Coincidentally, I found this on the web, #1 result for "euthanize" on Google.
     
  18. Dec 17, 2004 #17
    Were I planted in a completely primitive environment without any artificial assitance, I would certainly not survive it. My eyesight is so poor that I must have vision correction to engage in even the simplest of life pursuits. I am grateful that I have both corrective lenses and a social construct around me to keep me alive and to give me the chance to contribute - which, I think, I have done well for years, and which I hope to continue to do for years. Technology and society have turned me from a nonsurvival case into a very contributive member.

    We all live suboptimal lives. In my opinion, it's all a matter of degrees - which is why I stand up for the right to life of the profoundly disabled - especially those who cannot speak for themselves.
     
  19. Dec 17, 2004 #18

    Kerrie

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    Russ, you have to remember, this baby in the article will know nothing else but how she looks. It's not like she lived her life "normal" and then suddenly had this deformity. So growing up with this deformity may be difficult only in the sense that she understands others (who think they are "normal") think she is hideous and they couldn't deal with themselves looking like herself. Maybe that is more painful then actually how she looks.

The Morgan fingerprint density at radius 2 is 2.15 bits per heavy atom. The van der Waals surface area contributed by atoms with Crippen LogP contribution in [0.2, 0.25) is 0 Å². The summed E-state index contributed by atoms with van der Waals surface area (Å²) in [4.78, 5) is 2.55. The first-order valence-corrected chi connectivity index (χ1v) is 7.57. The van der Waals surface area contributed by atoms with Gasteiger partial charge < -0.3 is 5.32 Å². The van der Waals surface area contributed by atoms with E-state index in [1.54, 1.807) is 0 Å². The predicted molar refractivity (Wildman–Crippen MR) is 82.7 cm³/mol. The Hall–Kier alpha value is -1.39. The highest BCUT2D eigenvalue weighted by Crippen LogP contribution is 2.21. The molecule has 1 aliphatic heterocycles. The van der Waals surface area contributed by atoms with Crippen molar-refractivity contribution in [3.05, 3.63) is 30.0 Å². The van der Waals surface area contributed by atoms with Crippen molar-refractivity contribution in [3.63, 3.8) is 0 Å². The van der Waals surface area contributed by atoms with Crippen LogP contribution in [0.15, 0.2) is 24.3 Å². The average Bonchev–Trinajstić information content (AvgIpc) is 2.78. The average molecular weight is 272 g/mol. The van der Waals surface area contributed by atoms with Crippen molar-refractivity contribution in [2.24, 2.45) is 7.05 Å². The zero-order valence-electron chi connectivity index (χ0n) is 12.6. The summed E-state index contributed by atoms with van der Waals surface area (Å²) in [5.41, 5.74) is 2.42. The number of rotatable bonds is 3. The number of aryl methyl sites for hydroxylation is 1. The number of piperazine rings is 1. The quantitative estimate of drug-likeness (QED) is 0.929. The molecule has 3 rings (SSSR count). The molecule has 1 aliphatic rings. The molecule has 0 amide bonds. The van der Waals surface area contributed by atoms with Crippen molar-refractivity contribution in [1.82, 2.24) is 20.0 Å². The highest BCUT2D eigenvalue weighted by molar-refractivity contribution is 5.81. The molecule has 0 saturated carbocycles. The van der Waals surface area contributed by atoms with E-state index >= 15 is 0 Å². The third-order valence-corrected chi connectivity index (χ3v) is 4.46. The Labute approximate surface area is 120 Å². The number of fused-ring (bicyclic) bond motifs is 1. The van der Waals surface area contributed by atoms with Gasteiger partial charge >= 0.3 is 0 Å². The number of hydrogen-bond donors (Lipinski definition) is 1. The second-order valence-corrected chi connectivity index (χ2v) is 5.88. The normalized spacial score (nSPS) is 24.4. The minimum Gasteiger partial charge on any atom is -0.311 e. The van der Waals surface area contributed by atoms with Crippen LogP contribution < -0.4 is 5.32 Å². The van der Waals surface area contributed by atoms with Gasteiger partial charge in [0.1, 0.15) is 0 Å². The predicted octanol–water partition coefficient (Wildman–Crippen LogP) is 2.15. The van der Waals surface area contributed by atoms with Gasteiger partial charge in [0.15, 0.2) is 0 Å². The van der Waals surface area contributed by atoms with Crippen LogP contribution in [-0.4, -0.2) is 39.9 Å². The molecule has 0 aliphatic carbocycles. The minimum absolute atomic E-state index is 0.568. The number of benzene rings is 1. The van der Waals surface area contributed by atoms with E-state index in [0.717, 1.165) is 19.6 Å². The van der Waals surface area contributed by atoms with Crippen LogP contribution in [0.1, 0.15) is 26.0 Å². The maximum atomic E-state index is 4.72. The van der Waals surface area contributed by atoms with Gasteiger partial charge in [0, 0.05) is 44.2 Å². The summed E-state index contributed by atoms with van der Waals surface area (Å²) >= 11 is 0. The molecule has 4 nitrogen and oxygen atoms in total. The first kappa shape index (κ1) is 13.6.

Your perception of how horrible it must be to have such a deformity stems from your own perception of being "normal". Perhaps those born with any kind of physical or mental deformity feel "normal" to themselves? I am not just making a reference to the baby in the article, but to a wide variety of individuals that our glamour seeking society would otherwise judge as outcasts. Instead of making these people feel separate from us, we need to gain some deeper qualities they possess beyond a well sculpted face and "normal" functions.

    Did Stephen Hawking's Motor Neurone Disease stop him from being a wonderful and extremely contributory member of humanity? Certainly not! No, he was not born with the disease, but he did understand what it was like to be "normal" at one time, yet still carried on to the best of his abilities.
     
  20. Dec 18, 2004 #19
    What a situation. Sometimes, no matter what you do there is no 'happy outcome'. Abort the foetus? Let the infant die? Give her lots of surgery, that she has no say in, hoping that she will look reasonably normal eventually?

    Not wanting to change the subject, but at times you have to wonder how this stuff fits into God's plan. I suppose we can learn from this situations (in terms of morality and medicine), but do the lessons have to be so tough?
     
  21. Dec 18, 2004 #20
    I guess the happy outcome is the child becomes happy and well adjusted. I suppose I overlooked this one as I think its hard enough to achieve these given most circumstances, let alone years of surgery, social problems (children can be cruel) etc.